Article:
The legislature’s special Rail Corridor Committee, appointed last April, has given itself a fast-track Dec. 14 deadline to file formal recommendations with the full legislature on the future of county-owned Ulster & Delaware railroad corridor.
The nine-member committee faces not only a tight deadline — the last regularly scheduled meeting of the legislature is Dec. 15 — but a heavy lift, considering legislators and the public received a consultant’s 74-page report on “the highest and best use” of the corridor only Tuesday afternoon. It was due Nov. 29.
Several legislators complained at a committee meeting that they had had insufficient time to peruse a report that details the pros and cons of rail and trail and dual usage along the 38 miles of 19th-century U&D track from Kingston to Highmount.
Of particular concern to several legislators was that the county’s consultants, Stone Consulting and Design of Warren, Pa., did not offer an executive summary of its findings, i.e., its recommendations.
Randy Gustafson, the Stone Associate representative who compiled the report, stated, via speakerphone, that formal recommendations were not in the scope of the $30,000 contract his firm signed with the county last spring. Some legislators differed.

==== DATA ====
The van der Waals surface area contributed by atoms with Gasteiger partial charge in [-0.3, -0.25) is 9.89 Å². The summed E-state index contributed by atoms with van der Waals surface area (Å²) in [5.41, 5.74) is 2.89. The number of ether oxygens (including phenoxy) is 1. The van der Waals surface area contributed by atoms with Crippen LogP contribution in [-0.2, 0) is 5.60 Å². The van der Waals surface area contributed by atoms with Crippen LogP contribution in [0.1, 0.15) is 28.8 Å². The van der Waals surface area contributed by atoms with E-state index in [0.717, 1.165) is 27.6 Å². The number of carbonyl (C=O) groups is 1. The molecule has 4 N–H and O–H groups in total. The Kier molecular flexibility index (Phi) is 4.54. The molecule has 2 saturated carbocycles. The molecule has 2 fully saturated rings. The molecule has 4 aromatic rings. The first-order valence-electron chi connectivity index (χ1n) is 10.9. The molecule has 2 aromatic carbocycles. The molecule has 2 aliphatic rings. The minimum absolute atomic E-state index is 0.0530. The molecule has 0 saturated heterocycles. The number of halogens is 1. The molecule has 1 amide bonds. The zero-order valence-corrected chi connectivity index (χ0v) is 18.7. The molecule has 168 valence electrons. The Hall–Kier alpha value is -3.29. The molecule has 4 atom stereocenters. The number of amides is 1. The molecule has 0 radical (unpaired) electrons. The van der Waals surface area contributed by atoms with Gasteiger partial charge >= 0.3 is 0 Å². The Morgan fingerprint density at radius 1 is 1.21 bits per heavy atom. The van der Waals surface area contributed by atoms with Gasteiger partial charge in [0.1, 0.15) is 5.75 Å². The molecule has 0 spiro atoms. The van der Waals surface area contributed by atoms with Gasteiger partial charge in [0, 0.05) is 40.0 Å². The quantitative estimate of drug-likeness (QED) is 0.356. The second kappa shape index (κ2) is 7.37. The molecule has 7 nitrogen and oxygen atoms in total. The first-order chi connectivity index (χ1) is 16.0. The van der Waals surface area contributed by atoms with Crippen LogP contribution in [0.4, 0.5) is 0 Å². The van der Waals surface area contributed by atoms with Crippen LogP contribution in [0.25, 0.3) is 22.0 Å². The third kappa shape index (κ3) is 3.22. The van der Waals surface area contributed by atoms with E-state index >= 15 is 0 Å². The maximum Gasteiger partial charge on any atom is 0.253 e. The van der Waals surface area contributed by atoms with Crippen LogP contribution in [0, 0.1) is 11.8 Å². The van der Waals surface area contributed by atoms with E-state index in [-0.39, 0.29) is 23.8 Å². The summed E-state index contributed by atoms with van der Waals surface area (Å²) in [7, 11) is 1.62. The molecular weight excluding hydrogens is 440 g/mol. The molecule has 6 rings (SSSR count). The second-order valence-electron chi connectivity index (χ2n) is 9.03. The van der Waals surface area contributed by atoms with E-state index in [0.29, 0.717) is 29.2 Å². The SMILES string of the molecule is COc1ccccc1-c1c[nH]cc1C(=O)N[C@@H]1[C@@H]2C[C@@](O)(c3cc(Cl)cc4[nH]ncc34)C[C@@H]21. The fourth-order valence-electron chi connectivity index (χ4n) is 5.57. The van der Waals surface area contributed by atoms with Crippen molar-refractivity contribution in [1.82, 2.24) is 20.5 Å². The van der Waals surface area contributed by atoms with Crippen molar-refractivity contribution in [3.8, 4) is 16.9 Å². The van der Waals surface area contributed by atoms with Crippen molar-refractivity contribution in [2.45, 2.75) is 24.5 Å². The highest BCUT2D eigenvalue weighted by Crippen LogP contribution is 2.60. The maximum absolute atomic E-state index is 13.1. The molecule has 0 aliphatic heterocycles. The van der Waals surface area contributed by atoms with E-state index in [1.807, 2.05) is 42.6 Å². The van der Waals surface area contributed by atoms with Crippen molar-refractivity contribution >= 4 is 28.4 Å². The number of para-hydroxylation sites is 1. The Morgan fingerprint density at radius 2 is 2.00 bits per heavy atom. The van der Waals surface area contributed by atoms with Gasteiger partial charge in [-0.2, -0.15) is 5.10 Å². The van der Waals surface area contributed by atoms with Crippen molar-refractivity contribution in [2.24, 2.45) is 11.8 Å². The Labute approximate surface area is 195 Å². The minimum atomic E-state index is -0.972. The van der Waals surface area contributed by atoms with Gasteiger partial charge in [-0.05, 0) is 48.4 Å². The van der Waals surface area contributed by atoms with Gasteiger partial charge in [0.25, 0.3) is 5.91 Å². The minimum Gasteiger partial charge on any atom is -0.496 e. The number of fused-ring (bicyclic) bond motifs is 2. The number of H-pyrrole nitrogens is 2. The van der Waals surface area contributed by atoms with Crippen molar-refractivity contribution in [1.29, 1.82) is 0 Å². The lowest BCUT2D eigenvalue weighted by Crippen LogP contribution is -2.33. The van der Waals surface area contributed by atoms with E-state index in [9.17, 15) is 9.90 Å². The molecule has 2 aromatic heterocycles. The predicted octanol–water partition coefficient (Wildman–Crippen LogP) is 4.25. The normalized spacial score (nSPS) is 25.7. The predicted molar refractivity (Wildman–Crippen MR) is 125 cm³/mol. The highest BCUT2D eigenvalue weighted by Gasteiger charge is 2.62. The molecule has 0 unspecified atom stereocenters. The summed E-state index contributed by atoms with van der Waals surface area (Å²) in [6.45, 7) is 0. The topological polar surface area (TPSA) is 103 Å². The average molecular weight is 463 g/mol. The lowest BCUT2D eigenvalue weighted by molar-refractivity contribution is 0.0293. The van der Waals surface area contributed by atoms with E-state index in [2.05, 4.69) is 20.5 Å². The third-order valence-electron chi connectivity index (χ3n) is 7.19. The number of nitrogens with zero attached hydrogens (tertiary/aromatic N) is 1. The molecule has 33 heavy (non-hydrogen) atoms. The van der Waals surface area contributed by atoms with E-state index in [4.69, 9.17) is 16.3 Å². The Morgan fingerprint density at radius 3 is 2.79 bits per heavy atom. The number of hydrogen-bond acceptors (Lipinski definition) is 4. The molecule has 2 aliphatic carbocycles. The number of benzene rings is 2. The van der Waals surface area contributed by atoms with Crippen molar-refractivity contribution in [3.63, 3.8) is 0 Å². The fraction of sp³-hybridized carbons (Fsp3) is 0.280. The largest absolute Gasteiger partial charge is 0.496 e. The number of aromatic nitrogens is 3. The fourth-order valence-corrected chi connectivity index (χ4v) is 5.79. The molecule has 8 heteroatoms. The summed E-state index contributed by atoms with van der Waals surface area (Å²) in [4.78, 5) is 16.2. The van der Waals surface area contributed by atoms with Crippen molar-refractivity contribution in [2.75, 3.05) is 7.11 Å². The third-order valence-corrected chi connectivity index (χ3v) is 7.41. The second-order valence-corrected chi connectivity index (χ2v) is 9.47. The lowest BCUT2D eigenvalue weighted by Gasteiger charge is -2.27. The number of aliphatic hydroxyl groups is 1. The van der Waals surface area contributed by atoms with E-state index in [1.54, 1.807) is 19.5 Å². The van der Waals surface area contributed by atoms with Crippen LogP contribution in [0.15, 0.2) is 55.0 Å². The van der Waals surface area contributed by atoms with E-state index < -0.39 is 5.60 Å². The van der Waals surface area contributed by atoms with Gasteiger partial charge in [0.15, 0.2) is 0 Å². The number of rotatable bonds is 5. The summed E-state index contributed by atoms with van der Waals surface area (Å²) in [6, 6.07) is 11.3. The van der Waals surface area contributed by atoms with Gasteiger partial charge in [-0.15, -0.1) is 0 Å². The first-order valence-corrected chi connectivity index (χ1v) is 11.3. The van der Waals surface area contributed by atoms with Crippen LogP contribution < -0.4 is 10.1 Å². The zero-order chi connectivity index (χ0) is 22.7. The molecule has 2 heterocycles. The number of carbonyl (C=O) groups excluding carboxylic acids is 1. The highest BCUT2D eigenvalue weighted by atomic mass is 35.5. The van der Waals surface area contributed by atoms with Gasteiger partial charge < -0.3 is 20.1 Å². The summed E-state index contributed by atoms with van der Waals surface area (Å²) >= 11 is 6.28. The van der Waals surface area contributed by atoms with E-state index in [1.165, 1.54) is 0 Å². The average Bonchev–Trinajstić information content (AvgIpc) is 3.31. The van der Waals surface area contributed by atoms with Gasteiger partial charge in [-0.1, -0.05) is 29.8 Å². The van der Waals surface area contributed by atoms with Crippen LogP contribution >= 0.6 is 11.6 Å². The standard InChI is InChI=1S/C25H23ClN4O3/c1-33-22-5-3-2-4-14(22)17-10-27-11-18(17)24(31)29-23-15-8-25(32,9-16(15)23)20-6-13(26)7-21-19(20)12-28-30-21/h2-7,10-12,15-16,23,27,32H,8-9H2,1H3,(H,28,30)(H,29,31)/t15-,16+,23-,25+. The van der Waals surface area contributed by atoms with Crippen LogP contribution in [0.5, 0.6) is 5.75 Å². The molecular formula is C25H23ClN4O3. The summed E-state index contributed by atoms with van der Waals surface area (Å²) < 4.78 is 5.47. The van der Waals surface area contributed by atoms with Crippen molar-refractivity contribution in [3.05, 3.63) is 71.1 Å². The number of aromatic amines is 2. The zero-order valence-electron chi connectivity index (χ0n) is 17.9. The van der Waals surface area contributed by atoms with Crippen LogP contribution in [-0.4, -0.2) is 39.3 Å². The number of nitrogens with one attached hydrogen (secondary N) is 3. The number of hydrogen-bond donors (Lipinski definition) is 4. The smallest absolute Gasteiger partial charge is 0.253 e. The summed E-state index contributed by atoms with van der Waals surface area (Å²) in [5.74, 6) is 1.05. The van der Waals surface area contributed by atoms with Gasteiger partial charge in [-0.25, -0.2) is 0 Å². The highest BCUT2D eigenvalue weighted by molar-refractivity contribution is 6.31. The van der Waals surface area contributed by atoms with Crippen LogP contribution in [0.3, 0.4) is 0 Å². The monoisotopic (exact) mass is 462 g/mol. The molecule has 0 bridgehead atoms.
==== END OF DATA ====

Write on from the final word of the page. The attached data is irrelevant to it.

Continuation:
Committee Chairwoman Tracey Bartels of Gardiner allowed that “the consultants did a lot of work for $30,000, but there are numerous things we wish they had done.”
Critics also questioned why the consultants did not include cost estimates for the various alternatives they detailed and why they relied on Catskill Mountain Railroad’s 2015-20 business plan as the basis for its determinations on the future of rail operations. Kevin Smith of Woodstock, a trail advocate, called the report “railroad-oriented.”
The committee meeting attracted about a dozen trail supporters, a handful of rail advocates, led by CMRR President Ernest Hunt, and three members of the Hein administration.
Bartels chaired a mostly orderly meeting, considering the bile built up over several years of controversy between rail and trail advocates. It ran an inordinate two hours, achieving little more than raising questions about the consultant’s report.
She said the committee would meet “three, maybe four” more times, beginning Monday at 6:30 p.m. at the Karen L. Binder Library. “Will we meet our deadline?” she said after Tuesday’s meeting. “I hope so.” Should the committee fall short, a new panel would have to be named by the legislature in January.
The county’s 25-year lease with CMRR expires on May 31, 2016.